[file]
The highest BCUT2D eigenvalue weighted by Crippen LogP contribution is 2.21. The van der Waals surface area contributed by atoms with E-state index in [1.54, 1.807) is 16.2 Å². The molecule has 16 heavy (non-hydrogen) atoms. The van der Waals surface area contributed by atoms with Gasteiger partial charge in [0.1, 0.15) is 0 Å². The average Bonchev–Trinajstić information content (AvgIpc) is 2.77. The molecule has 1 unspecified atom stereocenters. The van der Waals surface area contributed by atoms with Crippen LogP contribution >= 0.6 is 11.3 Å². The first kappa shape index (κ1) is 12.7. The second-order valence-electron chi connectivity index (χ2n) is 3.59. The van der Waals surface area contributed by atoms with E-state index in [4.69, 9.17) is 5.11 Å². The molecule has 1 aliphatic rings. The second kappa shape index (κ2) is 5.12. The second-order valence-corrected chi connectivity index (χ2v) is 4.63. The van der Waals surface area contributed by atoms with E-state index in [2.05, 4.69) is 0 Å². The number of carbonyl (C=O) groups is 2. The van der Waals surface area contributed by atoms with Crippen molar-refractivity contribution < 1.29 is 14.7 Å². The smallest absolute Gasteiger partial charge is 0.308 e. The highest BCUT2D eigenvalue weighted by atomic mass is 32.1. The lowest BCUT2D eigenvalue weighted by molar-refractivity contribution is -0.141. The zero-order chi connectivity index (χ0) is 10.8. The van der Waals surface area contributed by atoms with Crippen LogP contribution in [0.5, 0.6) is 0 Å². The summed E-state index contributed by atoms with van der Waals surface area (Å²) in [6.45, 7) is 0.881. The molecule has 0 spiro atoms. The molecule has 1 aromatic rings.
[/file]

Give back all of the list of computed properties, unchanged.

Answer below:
The highest BCUT2D eigenvalue weighted by Crippen LogP contribution is 2.21. The van der Waals surface area contributed by atoms with E-state index in [1.54, 1.807) is 16.2 Å². The molecule has 16 heavy (non-hydrogen) atoms. The van der Waals surface area contributed by atoms with Gasteiger partial charge in [0.1, 0.15) is 0 Å². The average Bonchev–Trinajstić information content (AvgIpc) is 2.77. The molecule has 1 unspecified atom stereocenters. The van der Waals surface area contributed by atoms with Crippen LogP contribution >= 0.6 is 11.3 Å². The first kappa shape index (κ1) is 12.7. The second-order valence-electron chi connectivity index (χ2n) is 3.59. The van der Waals surface area contributed by atoms with E-state index in [4.69, 9.17) is 5.11 Å². The molecule has 1 aliphatic rings. The second kappa shape index (κ2) is 5.12. The second-order valence-corrected chi connectivity index (χ2v) is 4.63. The van der Waals surface area contributed by atoms with E-state index in [2.05, 4.69) is 0 Å². The number of carbonyl (C=O) groups is 2. The van der Waals surface area contributed by atoms with Crippen molar-refractivity contribution < 1.29 is 14.7 Å². The smallest absolute Gasteiger partial charge is 0.308 e. The highest BCUT2D eigenvalue weighted by atomic mass is 32.1. The lowest BCUT2D eigenvalue weighted by molar-refractivity contribution is -0.141. The zero-order chi connectivity index (χ0) is 10.8. The van der Waals surface area contributed by atoms with Crippen LogP contribution in [0.5, 0.6) is 0 Å². The summed E-state index contributed by atoms with van der Waals surface area (Å²) in [6.45, 7) is 0.881. The molecule has 0 spiro atoms. The molecule has 1 aromatic rings.